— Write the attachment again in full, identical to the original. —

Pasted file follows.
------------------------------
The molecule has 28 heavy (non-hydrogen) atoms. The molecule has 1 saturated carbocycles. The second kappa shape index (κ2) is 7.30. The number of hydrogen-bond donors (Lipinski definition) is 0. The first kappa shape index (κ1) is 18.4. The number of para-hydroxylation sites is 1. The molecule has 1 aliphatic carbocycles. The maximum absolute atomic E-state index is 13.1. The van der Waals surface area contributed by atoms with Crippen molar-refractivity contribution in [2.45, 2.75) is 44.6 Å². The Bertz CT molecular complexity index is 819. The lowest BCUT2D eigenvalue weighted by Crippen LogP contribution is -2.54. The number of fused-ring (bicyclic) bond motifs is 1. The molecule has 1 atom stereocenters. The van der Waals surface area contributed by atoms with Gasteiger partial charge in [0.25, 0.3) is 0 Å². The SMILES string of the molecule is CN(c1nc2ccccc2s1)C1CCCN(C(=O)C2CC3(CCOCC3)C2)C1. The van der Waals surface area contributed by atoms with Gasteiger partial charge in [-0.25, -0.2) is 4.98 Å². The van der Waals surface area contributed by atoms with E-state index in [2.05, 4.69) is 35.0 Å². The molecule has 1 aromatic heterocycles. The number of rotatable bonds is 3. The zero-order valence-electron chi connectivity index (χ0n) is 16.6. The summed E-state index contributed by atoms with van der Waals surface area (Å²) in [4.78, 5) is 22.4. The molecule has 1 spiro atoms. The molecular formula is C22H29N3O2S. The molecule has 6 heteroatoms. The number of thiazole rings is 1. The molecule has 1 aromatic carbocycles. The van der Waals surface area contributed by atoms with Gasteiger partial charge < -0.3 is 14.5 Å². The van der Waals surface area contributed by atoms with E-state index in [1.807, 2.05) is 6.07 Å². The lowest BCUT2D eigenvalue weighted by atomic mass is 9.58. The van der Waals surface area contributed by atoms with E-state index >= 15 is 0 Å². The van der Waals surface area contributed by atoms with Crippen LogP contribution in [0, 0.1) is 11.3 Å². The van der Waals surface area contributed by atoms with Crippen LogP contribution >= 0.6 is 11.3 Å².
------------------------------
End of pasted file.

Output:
The molecule has 28 heavy (non-hydrogen) atoms. The molecule has 1 saturated carbocycles. The second kappa shape index (κ2) is 7.30. The number of hydrogen-bond donors (Lipinski definition) is 0. The first kappa shape index (κ1) is 18.4. The number of para-hydroxylation sites is 1. The molecule has 1 aliphatic carbocycles. The maximum absolute atomic E-state index is 13.1. The van der Waals surface area contributed by atoms with Crippen molar-refractivity contribution in [2.45, 2.75) is 44.6 Å². The Bertz CT molecular complexity index is 819. The lowest BCUT2D eigenvalue weighted by Crippen LogP contribution is -2.54. The number of fused-ring (bicyclic) bond motifs is 1. The molecule has 1 atom stereocenters. The van der Waals surface area contributed by atoms with Gasteiger partial charge in [0.25, 0.3) is 0 Å². The SMILES string of the molecule is CN(c1nc2ccccc2s1)C1CCCN(C(=O)C2CC3(CCOCC3)C2)C1. The van der Waals surface area contributed by atoms with Gasteiger partial charge in [-0.25, -0.2) is 4.98 Å². The van der Waals surface area contributed by atoms with E-state index in [2.05, 4.69) is 35.0 Å². The molecule has 1 aromatic heterocycles. The number of rotatable bonds is 3. The zero-order valence-electron chi connectivity index (χ0n) is 16.6. The summed E-state index contributed by atoms with van der Waals surface area (Å²) in [4.78, 5) is 22.4. The molecule has 1 spiro atoms. The molecular formula is C22H29N3O2S. The molecule has 6 heteroatoms. The number of thiazole rings is 1. The molecule has 1 aromatic carbocycles. The van der Waals surface area contributed by atoms with Gasteiger partial charge < -0.3 is 14.5 Å². The van der Waals surface area contributed by atoms with E-state index in [1.807, 2.05) is 6.07 Å². The lowest BCUT2D eigenvalue weighted by atomic mass is 9.58. The van der Waals surface area contributed by atoms with E-state index >= 15 is 0 Å². The van der Waals surface area contributed by atoms with Crippen LogP contribution in [0, 0.1) is 11.3 Å². The van der Waals surface area contributed by atoms with Crippen LogP contribution >= 0.6 is 11.3 Å².